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Olaf Scholz sees European elections as a turning point and wants to strengthen confidence

Olaf Scholz sees European elections as a turning point and wants to strengthen confidence
Olaf Scholz sees European elections as a turning point and wants to strengthen confidence

The SPD achieved a historically poor result in the European elections. Now Chancellor Olaf Scholz is calling for security and confidence to be strengthened.

Chancellor Olaf Scholz (SPD) has admitted that there is a crisis of confidence in German politics. “Constant experiences of crises have shaken confidence, there is no other way to put it,” said Scholz on Wednesday in a government statement in the Bundestag in Berlin. There is currently a “competition with populists and extremists who are abusing the concerns of citizens for their own ends,” said the Chancellor. Politicians are faced with the task of counteracting the uncertainty: “What we have to do is strengthen security – internal and external security.”

The issue of security will have a “clear priority” in the draft budget for next year, which the coalition will present in July, Scholz announced in the government statement on the upcoming EU and NATO summits. “Without security, everything is nothing – and we will express that with what we are setting in motion here.”

Scholz described the result of the European elections, in which his party had achieved a historically poor result, as a “watershed”: The result showed “that in view of all the many crises, many people have clearly lost their confidence,” he said. This gives the government a mandate: “We must re-establish confidence where it is lacking.”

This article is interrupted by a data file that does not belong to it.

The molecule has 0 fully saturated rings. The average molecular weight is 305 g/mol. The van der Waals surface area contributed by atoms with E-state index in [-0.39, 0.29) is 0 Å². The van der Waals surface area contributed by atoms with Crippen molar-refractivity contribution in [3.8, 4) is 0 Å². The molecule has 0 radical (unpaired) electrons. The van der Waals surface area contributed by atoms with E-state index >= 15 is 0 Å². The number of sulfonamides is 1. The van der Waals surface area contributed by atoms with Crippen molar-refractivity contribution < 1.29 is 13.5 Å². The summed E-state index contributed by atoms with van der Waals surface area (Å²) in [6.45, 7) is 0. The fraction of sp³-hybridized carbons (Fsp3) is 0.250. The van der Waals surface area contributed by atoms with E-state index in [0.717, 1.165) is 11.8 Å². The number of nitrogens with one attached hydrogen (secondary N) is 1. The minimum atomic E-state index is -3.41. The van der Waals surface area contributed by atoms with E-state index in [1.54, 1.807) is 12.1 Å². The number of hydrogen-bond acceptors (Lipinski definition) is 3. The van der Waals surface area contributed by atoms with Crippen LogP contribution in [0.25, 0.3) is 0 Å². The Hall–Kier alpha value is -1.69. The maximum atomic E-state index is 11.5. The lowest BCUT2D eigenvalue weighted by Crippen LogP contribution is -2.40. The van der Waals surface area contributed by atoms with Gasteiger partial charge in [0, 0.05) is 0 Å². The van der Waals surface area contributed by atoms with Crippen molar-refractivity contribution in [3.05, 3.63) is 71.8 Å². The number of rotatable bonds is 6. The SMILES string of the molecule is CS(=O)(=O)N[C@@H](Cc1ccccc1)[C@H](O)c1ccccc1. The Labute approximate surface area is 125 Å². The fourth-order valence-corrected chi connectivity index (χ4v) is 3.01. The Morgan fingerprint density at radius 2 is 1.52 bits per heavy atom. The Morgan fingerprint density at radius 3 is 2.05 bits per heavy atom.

Scholz against savings in the social sector

Scholz rejected cuts in the social sector because this would be at the expense of social cohesion: There should be “no cuts in social justice, health, care or pensions”. The government’s goal must be to get the economy growing faster again – because the state has more room for spending “if the pie grows”.

Scholz said that his coalition would therefore launch a “growth boost” together with the draft budget. There were “very collegial discussions in the federal government” on this, the Chancellor added – and was laughed at by the opposition.

The Chancellor warned urgently against debates about distribution – the focus should be much more on economic recovery. Scholz complained about an “incredible spread of zero-sum thinking”. This only leads to “envy and resentment and not to cooperation”.

Source: Stern

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